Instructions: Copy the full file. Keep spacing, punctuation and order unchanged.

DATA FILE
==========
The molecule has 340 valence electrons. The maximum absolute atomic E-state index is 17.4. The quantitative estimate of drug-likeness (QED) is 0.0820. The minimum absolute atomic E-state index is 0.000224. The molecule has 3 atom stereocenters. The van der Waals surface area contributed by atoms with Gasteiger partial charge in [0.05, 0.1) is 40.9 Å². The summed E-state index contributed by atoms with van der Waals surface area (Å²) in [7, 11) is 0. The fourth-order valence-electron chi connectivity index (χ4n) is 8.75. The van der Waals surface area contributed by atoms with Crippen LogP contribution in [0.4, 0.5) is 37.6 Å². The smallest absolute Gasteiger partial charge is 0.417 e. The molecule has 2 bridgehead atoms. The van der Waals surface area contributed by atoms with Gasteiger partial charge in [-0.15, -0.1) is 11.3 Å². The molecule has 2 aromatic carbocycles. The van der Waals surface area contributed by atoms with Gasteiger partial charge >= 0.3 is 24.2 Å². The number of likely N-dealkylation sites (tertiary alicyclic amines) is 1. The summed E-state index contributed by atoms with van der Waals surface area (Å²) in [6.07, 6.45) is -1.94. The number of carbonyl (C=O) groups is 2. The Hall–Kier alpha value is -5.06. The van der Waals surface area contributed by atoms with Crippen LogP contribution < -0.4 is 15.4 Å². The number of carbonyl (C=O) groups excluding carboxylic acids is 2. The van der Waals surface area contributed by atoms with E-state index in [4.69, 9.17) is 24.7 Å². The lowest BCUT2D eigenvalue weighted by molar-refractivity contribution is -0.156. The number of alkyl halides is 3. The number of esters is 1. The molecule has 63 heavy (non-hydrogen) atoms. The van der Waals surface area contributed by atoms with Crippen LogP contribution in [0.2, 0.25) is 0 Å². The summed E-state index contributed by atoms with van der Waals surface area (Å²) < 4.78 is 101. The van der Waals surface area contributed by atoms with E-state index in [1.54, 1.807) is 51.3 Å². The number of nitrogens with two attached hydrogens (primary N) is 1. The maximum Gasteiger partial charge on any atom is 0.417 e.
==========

The molecule has 340 valence electrons. The maximum absolute atomic E-state index is 17.4. The quantitative estimate of drug-likeness (QED) is 0.0820. The minimum absolute atomic E-state index is 0.000224. The molecule has 3 atom stereocenters. The van der Waals surface area contributed by atoms with Gasteiger partial charge in [0.05, 0.1) is 40.9 Å². The summed E-state index contributed by atoms with van der Waals surface area (Å²) in [7, 11) is 0. The fourth-order valence-electron chi connectivity index (χ4n) is 8.75. The van der Waals surface area contributed by atoms with Crippen LogP contribution in [0.4, 0.5) is 37.6 Å². The smallest absolute Gasteiger partial charge is 0.417 e. The molecule has 2 bridgehead atoms. The van der Waals surface area contributed by atoms with Gasteiger partial charge in [-0.15, -0.1) is 11.3 Å². The molecule has 2 aromatic carbocycles. The van der Waals surface area contributed by atoms with Gasteiger partial charge >= 0.3 is 24.2 Å². The number of likely N-dealkylation sites (tertiary alicyclic amines) is 1. The summed E-state index contributed by atoms with van der Waals surface area (Å²) in [6.07, 6.45) is -1.94. The number of carbonyl (C=O) groups is 2. The Hall–Kier alpha value is -5.06. The van der Waals surface area contributed by atoms with Crippen LogP contribution < -0.4 is 15.4 Å². The number of carbonyl (C=O) groups excluding carboxylic acids is 2. The van der Waals surface area contributed by atoms with E-state index in [4.69, 9.17) is 24.7 Å². The lowest BCUT2D eigenvalue weighted by molar-refractivity contribution is -0.156. The number of alkyl halides is 3. The number of esters is 1. The molecule has 63 heavy (non-hydrogen) atoms. The van der Waals surface area contributed by atoms with Crippen LogP contribution in [0.2, 0.25) is 0 Å². The summed E-state index contributed by atoms with van der Waals surface area (Å²) < 4.78 is 101. The van der Waals surface area contributed by atoms with E-state index in [1.54, 1.807) is 51.3 Å². The number of nitrogens with two attached hydrogens (primary N) is 1. The maximum Gasteiger partial charge on any atom is 0.417 e.